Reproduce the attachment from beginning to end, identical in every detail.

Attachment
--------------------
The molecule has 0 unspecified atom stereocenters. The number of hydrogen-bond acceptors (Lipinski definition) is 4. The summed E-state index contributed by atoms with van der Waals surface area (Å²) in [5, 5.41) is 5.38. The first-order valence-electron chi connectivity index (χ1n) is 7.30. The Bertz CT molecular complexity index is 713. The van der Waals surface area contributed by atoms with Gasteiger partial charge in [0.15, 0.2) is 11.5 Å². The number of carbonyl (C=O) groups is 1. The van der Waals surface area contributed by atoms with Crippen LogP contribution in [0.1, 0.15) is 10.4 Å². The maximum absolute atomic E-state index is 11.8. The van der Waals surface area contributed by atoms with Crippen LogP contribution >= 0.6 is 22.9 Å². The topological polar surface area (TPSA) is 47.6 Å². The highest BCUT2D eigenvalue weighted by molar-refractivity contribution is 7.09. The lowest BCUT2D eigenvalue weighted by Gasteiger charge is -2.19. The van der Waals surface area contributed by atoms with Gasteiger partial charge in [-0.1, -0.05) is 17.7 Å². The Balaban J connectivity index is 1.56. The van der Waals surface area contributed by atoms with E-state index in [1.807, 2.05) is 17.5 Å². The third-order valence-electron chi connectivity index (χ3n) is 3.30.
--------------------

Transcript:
The molecule has 0 unspecified atom stereocenters. The number of hydrogen-bond acceptors (Lipinski definition) is 4. The summed E-state index contributed by atoms with van der Waals surface area (Å²) in [5, 5.41) is 5.38. The first-order valence-electron chi connectivity index (χ1n) is 7.30. The Bertz CT molecular complexity index is 713. The van der Waals surface area contributed by atoms with Gasteiger partial charge in [0.15, 0.2) is 11.5 Å². The number of carbonyl (C=O) groups is 1. The van der Waals surface area contributed by atoms with Crippen LogP contribution in [0.1, 0.15) is 10.4 Å². The maximum absolute atomic E-state index is 11.8. The van der Waals surface area contributed by atoms with Crippen LogP contribution >= 0.6 is 22.9 Å². The topological polar surface area (TPSA) is 47.6 Å². The highest BCUT2D eigenvalue weighted by molar-refractivity contribution is 7.09. The lowest BCUT2D eigenvalue weighted by Gasteiger charge is -2.19. The van der Waals surface area contributed by atoms with Gasteiger partial charge in [-0.1, -0.05) is 17.7 Å². The Balaban J connectivity index is 1.56. The van der Waals surface area contributed by atoms with E-state index in [1.807, 2.05) is 17.5 Å². The third-order valence-electron chi connectivity index (χ3n) is 3.30.